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A Tale of Two Unions: ILWU Has Advantages UAW Lacks

A Tale of Two Unions: ILWU Has Advantages UAW Lacks


Staff Reporter

The leaders of locals 652 and 602 understood that the future was technology even if it meant the loss of jobs. “We don’t look at automation as job elimination,” Gary Watson, president of Local 652 told the Washington Post. “We’re not giving anything away on this. We’re just using common sense.”

The year was 1984. And the union was the United Auto Workers, whose members determined that after years of anemic car sales and resulting plant closures, they would have to accept technologically up-to-date plants, with their robotics, computer-programmed parts and significantly altered work rules.

Why the UAW acquiesced 18 years ago on technology while to this day the International Longshore and Warehouse Union remains staunchly committed to its lower-tech ways speaks volumes about how the global economy has affected organized labor in different ways for different reasons.

In the case of the autoworkers, there was really little choice. With Japanese automakers developing cost-efficient means of producing cars, the long-term future of the American auto industry and with it, thousands of UAW jobs was on the line. “You don’t get the sales, you don’t get any jobs,” Watson told the Post.

But for the ILWU, the movement toward technology has been slow and unsteady. While the union in 1960 negotiated an agreement that accelerated the “containerization” of West Coast ports, it was adamant in maintaining control over the jurisdiction of any future jobs both additions and subtractions.

And unlike the UAW, the dockworkers had an inherent ace up their sleeves.

“You can’t move the waterfront you can mechanize the hell out of it but until containers grow little wings you’re going to need help on the shore,” said Harvey Schwartz, curator of the ILWU Oral History Project.

Then, as now, technology is at the heart of the impasse between the ILWU and the Pacific Maritime Association, which represents terminals and ship lines. Specifically, technology as it relates to 400-700 union clerks who have stuck to old-fashioned clipboards to check off container movements the sort of work that has been automated at numerous ports around the world.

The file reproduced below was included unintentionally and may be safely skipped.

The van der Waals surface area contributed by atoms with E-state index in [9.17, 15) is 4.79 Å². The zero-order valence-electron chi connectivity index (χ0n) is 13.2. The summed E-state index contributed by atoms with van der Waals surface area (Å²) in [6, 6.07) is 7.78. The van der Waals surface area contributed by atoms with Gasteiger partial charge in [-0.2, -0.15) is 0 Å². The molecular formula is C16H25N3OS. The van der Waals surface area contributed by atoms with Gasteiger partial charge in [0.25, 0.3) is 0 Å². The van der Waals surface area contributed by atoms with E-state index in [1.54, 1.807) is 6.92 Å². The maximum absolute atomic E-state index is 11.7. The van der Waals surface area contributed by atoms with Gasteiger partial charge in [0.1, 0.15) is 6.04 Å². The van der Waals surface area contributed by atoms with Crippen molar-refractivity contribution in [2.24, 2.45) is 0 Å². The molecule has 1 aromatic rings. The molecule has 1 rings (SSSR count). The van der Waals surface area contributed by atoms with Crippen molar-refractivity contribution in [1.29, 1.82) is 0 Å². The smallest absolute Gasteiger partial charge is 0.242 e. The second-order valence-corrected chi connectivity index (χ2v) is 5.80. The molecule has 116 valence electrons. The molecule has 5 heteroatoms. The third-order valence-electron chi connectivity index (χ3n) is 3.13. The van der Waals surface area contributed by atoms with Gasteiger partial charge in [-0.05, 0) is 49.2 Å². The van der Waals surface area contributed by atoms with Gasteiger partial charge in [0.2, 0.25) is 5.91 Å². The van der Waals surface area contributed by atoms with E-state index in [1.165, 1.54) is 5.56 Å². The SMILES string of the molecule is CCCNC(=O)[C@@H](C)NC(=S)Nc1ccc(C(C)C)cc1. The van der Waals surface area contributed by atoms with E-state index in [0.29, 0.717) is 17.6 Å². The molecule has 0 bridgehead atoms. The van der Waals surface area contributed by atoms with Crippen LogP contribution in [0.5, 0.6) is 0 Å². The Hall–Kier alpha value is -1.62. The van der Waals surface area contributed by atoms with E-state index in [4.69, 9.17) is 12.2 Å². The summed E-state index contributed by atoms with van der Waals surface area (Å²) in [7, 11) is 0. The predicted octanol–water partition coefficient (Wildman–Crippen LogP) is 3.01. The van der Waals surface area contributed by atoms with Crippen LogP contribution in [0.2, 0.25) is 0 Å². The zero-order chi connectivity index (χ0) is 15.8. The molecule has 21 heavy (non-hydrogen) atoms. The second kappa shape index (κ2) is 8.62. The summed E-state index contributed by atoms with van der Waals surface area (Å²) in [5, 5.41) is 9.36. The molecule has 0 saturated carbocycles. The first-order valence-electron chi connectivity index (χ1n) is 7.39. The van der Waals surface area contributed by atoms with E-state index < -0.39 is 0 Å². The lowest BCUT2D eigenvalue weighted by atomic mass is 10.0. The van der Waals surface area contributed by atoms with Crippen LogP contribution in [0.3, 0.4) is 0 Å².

The issue is not job security; the PMA has guaranteed that these clerks, who generally make more than $100,000 a year, would keep their jobs until retirement. The issue is the prospect of the ILWU losing control of those jobs once they’re gone.

The global economy’s evolution has had an opposite effect on the two unions. For longshoremen, the ever-increasing dependence has bolstered their position as “Lords of the Dock.”

“You can’t unload containers that are going to Kansas in Japan,” said Nelson Lichtenstein, a professor of history at the University of California, Santa Barbara and author of “State of the Union, A Century of American Labor.”

For autoworkers, global trade has led to foreign competition and the outsourcing of what once were union jobs. Auto manufacturing plants are no longer the one-stop production facilities that employed tens of thousands of workers.

“It used to be one plant produced a 301 Pontiac engine and two states away the 305 Chevy was built,” said Mike Smith, interim director of the Walter P. Reuther Library at Wayne State University in Detroit. “Today you have just one 305 that is produced.”

And unlike the ports, auto manufacturers can combat the union by moving their plants to right-to-work states that prohibit labor contracts requiring workers to be union members. The most popular strategy is to move plants to rural areas in Southern states, where workers are more eager for any job.

Both the International Longshore and Warehouse Union and the United Automobile Workers union grabbed their first bits of power in the traditional union way.

They struck.

Through crippling walkouts in the 1930s, both unions were recognized by employers only after extended work stoppages that involved days of violence and opposition from private industry and the National Guard.

“They weren’t strikes, they were small revolutions,” said Lichtenstein.

But as auto manufacturers abandoned the vertical integration of the past, consolidating operations and contracting out parts work, the UAW has been unable to keep autoworkers together in a significant way.

For the longshoremen, much the opposite happened. In the past 40 years the union has shrunk by more than half, to the current 10,500 members, but power has not waned in concert with membership.

One reason for this is that unlike autoworkers, ILWU members are not aligned with any particular company. They are paid the same wage for the same working conditions and most longshoremen work for different employers each week. “Concessions based on economics don’t mean anything to them,” Lichtenstein said.

Lichtenstein also notes a distinct psychological difference between the two unions.

A prospective longshoremen will sign up at the local union office before even meeting his or her employers, whereas an assembly line worker contacts Ford or Daimler-Chrysler looking for a job before meeting the union.

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